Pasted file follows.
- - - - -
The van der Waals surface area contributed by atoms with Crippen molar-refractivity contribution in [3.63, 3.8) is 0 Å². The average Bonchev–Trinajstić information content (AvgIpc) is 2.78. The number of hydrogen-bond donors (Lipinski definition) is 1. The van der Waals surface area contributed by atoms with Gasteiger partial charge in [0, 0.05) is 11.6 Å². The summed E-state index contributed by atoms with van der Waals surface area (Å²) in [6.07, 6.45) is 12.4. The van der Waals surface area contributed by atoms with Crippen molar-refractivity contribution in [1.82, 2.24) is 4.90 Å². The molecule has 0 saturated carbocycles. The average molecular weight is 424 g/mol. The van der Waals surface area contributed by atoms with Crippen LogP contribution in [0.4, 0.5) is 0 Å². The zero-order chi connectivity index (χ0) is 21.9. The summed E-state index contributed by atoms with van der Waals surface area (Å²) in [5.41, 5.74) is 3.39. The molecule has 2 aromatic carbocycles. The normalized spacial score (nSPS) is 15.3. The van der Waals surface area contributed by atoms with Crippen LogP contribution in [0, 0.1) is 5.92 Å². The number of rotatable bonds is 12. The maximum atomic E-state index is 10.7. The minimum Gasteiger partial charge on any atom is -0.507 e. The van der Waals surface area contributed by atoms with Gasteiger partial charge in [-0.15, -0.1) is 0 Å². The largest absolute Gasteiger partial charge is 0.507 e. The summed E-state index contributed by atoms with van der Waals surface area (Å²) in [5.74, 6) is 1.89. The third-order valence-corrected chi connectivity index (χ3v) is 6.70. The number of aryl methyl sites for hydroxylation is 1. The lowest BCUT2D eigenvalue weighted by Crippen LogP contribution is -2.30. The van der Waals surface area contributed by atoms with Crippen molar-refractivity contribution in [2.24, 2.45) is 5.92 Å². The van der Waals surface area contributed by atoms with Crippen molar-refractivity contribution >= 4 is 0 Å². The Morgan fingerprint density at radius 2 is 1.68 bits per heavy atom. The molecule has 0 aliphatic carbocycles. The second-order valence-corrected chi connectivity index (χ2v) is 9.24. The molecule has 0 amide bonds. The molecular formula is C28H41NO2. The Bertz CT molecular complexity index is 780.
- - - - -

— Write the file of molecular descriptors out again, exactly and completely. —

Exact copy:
The van der Waals surface area contributed by atoms with Crippen molar-refractivity contribution in [3.63, 3.8) is 0 Å². The average Bonchev–Trinajstić information content (AvgIpc) is 2.78. The number of hydrogen-bond donors (Lipinski definition) is 1. The van der Waals surface area contributed by atoms with Gasteiger partial charge in [0, 0.05) is 11.6 Å². The summed E-state index contributed by atoms with van der Waals surface area (Å²) in [6.07, 6.45) is 12.4. The van der Waals surface area contributed by atoms with Crippen molar-refractivity contribution in [1.82, 2.24) is 4.90 Å². The molecule has 0 saturated carbocycles. The average molecular weight is 424 g/mol. The van der Waals surface area contributed by atoms with Crippen LogP contribution in [0.4, 0.5) is 0 Å². The zero-order chi connectivity index (χ0) is 21.9. The summed E-state index contributed by atoms with van der Waals surface area (Å²) in [5.41, 5.74) is 3.39. The molecule has 2 aromatic carbocycles. The normalized spacial score (nSPS) is 15.3. The van der Waals surface area contributed by atoms with Crippen LogP contribution in [0, 0.1) is 5.92 Å². The number of rotatable bonds is 12. The maximum atomic E-state index is 10.7. The minimum Gasteiger partial charge on any atom is -0.507 e. The van der Waals surface area contributed by atoms with Gasteiger partial charge in [-0.15, -0.1) is 0 Å². The largest absolute Gasteiger partial charge is 0.507 e. The summed E-state index contributed by atoms with van der Waals surface area (Å²) in [5.74, 6) is 1.89. The third-order valence-corrected chi connectivity index (χ3v) is 6.70. The number of aryl methyl sites for hydroxylation is 1. The lowest BCUT2D eigenvalue weighted by Crippen LogP contribution is -2.30. The van der Waals surface area contributed by atoms with Crippen molar-refractivity contribution in [2.24, 2.45) is 5.92 Å². The van der Waals surface area contributed by atoms with Crippen molar-refractivity contribution >= 4 is 0 Å². The Morgan fingerprint density at radius 2 is 1.68 bits per heavy atom. The molecule has 0 aliphatic carbocycles. The second-order valence-corrected chi connectivity index (χ2v) is 9.24. The molecule has 0 amide bonds. The molecular formula is C28H41NO2. The Bertz CT molecular complexity index is 780.